Monday, October 16, 2017

Don't Put Off Until Tomorrow...Battling Procrastination

Susanne here, and lately, I have been stuck in the Procrastination Swamp.

We've all been there (I assume). Sometimes we get overwhelmed by the tasks facing us and we shut down; sometimes we get tired and need a break; sometimes we're distracted; and sometimes we just lack energy.

Yet deadlines don't care much why we procrastinate, do they? They must be met.
It's not you, it's me.
The past few weeks, we had a house issue that robbed my writing time, shopping time, energy, and sleep. The mini cleaning/simplifying projects I've intended to do each day? Pfft. Finishing a proposal? Didn't get done. Dusting? Puh-lease. They'll all have to wait until tomorrow...

When things like this happen, an unfortunate cycle begins. I lost my groove, and had a hard time regaining it even when my house issue was under control. And when I lose my groove, I tend to procrastinate. AKA hide, because I feel so behind and the pile of tasks is so large, I am afraid of it.

Here are six tips I've found to help confront procrastination, and I'm going to put them into place this week:
  1. Divide your deadline into chunks. One big huge deadline can be overwhelming to look at, like, say, writing an entire novel or cleaning out the closet. Break up your deadline. For me, a chunk could be a chapter, or an editing project, or cleaning off a single shelf on the book case or organizing one drawer, not the whole desk.
  2. Create a timeline for each specific deadline you've made. Whether it's writing 2000 words in a day, vacuuming the bedrooms, or going through recipes for make-ahead meals, determine how long each task should/will take based on experience and go from there. 
  3. Identify your distractions and don't indulge. This takes willpower! What lures you away from your deadline? Making graphics or memes can be one of mine (ahem: promotion, which is an important part of a writer's life, won't matter if there's no book to promote). 
  4. Reward yourself when each deadline is met, big or little. Indulge in one of your distractions. Or chocolate.
  5. Get an accountability partner. It's quite embarrassing to tell someone you plan to write a thousand words and then later, when they ask how it went, telling them you didn't get to it. That's why telling people can be a good motivator! I've tried all kinds of systems, and they are all helpful. Try scheduling time with a buddy for a writing sprint (I've done this with people I've never met in person, but we engage on Facebook Messenger). Post it on social media so you can report how it went. Anything that gets you moving!
  6. Just do it (thanks, Nike). You really will feel better once you start. It will be easier tomorrow. 

How about you? What tips do you have for me?


Susanne Dietze is the ECPA-bestselling author of historical romances. She also recently adopted a cat, which has added to her procrastination. You can learn more about her books at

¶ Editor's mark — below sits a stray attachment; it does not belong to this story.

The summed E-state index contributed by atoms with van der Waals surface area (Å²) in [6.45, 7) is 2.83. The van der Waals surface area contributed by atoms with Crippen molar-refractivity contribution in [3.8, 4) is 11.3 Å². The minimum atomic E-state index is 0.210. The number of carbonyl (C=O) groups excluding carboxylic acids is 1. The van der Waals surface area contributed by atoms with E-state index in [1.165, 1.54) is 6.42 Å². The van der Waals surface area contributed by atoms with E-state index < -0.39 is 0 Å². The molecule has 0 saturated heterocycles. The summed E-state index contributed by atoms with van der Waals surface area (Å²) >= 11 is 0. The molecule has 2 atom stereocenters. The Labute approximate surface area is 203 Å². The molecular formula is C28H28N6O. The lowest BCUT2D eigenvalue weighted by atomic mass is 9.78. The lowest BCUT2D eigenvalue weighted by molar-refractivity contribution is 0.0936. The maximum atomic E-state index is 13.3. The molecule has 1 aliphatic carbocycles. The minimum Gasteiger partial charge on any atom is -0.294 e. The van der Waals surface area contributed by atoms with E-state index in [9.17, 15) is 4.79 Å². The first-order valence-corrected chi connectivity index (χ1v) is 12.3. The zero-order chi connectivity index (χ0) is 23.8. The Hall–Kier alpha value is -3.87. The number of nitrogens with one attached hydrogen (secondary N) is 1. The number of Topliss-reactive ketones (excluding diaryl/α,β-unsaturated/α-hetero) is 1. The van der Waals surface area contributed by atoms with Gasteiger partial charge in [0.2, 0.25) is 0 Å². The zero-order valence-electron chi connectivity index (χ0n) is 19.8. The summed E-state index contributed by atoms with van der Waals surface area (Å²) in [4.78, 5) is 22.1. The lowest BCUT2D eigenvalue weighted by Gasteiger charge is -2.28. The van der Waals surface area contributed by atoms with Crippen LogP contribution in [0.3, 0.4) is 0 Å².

1. I do this!

    When I start a book, I figure out how many words I need to write per weekday (leaving the weekends open for catching up if need be). Then I make a calendar that shows each writing day and what my word count needs to be by that day. Then, on each day, I break up that word count into one-hundred-word segments. Anybody can write a hundred words, right? Then, as I get to each hundred, I mark it off my list. If I don't let myself get distracted (some days I do), I can rip through my quota pretty nicely and even have time to watch hockey. Yay me! :D

    1. Your productivity amazes and inspires me. I am blown away by your amazing stories! Great tips...thank you! I'm going to give that "100 words" thing a try!

  2. so clearly, Susie has been creating graphics instead of writing! ha ha.

    But hey, a little slow time is okay and you deserve it after that whirlwind of writing the last two years! WOW.

    I'm in the swamp with you right now. It would be difficult to find the time to write this week, but I could if I REALLY WANTED TO. sigh.

    1. I confess Photo Funia is really addicting. I love that graphic with the book in a big frame! So very fun.

      Sister, let's hold hands and pull each other through this swamp! We can do it!

  3. So I haven't been in a slump, but I haven't been consistently writing either. The wind was sucked out of my sails when Love Inspired Historical announced the line closing and since my agent had recently retired, I turned to my To Do list to take my mind off my writing career.

    I've accomplished LOTS on the personal side. No fresh writing, although I've been editing and rewriting in small batches and worked on promotional stuff.

    Like Susie, I love creating the promotional graphics.

    1. Anita, I agree with you about the closure of LIH. It was a blow and I'm still not sure what my writing future holds, but I'm trying new things. We'll see! But it's easy to get distracted.

      I'm so glad you're accomplishing a lot of other things! It does indeed feel good. I'm trying to get rid of something every day: clean out a drawer, clear off a shelf for cleaning (and then I try to find something I don't use/want), etc.


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